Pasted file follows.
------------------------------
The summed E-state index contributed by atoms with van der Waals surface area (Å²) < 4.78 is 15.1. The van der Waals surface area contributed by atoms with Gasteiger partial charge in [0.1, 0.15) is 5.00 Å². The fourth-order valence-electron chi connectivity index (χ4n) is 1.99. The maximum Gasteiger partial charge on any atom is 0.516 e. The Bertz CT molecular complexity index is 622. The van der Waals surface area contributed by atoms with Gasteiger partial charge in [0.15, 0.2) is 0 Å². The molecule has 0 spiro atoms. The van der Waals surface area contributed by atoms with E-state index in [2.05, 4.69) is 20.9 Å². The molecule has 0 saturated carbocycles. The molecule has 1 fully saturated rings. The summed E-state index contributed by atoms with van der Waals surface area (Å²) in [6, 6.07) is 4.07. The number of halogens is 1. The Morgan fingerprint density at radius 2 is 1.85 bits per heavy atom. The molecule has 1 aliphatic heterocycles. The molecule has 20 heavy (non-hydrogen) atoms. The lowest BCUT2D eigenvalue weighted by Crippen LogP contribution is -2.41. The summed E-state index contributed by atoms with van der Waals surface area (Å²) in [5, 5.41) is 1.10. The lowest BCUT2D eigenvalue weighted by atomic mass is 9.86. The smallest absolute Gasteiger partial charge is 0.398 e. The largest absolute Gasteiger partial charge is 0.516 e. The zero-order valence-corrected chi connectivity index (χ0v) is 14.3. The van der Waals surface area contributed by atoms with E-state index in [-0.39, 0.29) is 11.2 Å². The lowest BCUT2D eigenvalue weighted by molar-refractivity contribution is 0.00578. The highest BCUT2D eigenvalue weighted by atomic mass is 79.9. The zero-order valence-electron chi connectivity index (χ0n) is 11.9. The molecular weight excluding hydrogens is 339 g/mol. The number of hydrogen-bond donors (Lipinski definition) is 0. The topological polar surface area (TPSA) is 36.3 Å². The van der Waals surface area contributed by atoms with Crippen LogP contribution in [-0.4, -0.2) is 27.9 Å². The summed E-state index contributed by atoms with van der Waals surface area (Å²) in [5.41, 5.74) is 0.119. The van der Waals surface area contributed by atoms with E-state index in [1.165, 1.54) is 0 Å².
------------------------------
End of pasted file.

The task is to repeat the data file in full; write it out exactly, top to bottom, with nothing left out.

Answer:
The summed E-state index contributed by atoms with van der Waals surface area (Å²) < 4.78 is 15.1. The van der Waals surface area contributed by atoms with Gasteiger partial charge in [0.1, 0.15) is 5.00 Å². The fourth-order valence-electron chi connectivity index (χ4n) is 1.99. The maximum Gasteiger partial charge on any atom is 0.516 e. The Bertz CT molecular complexity index is 622. The van der Waals surface area contributed by atoms with Gasteiger partial charge in [0.15, 0.2) is 0 Å². The molecule has 0 spiro atoms. The van der Waals surface area contributed by atoms with E-state index in [2.05, 4.69) is 20.9 Å². The molecule has 0 saturated carbocycles. The molecule has 1 fully saturated rings. The summed E-state index contributed by atoms with van der Waals surface area (Å²) in [6, 6.07) is 4.07. The number of halogens is 1. The Morgan fingerprint density at radius 2 is 1.85 bits per heavy atom. The molecule has 1 aliphatic heterocycles. The molecule has 20 heavy (non-hydrogen) atoms. The lowest BCUT2D eigenvalue weighted by Crippen LogP contribution is -2.41. The summed E-state index contributed by atoms with van der Waals surface area (Å²) in [5, 5.41) is 1.10. The lowest BCUT2D eigenvalue weighted by atomic mass is 9.86. The smallest absolute Gasteiger partial charge is 0.398 e. The largest absolute Gasteiger partial charge is 0.516 e. The zero-order valence-corrected chi connectivity index (χ0v) is 14.3. The van der Waals surface area contributed by atoms with E-state index in [-0.39, 0.29) is 11.2 Å². The lowest BCUT2D eigenvalue weighted by molar-refractivity contribution is 0.00578. The highest BCUT2D eigenvalue weighted by atomic mass is 79.9. The zero-order valence-electron chi connectivity index (χ0n) is 11.9. The molecular weight excluding hydrogens is 339 g/mol. The number of hydrogen-bond donors (Lipinski definition) is 0. The topological polar surface area (TPSA) is 36.3 Å². The van der Waals surface area contributed by atoms with Crippen LogP contribution in [-0.4, -0.2) is 27.9 Å². The summed E-state index contributed by atoms with van der Waals surface area (Å²) in [5.41, 5.74) is 0.119. The van der Waals surface area contributed by atoms with E-state index in [1.165, 1.54) is 0 Å².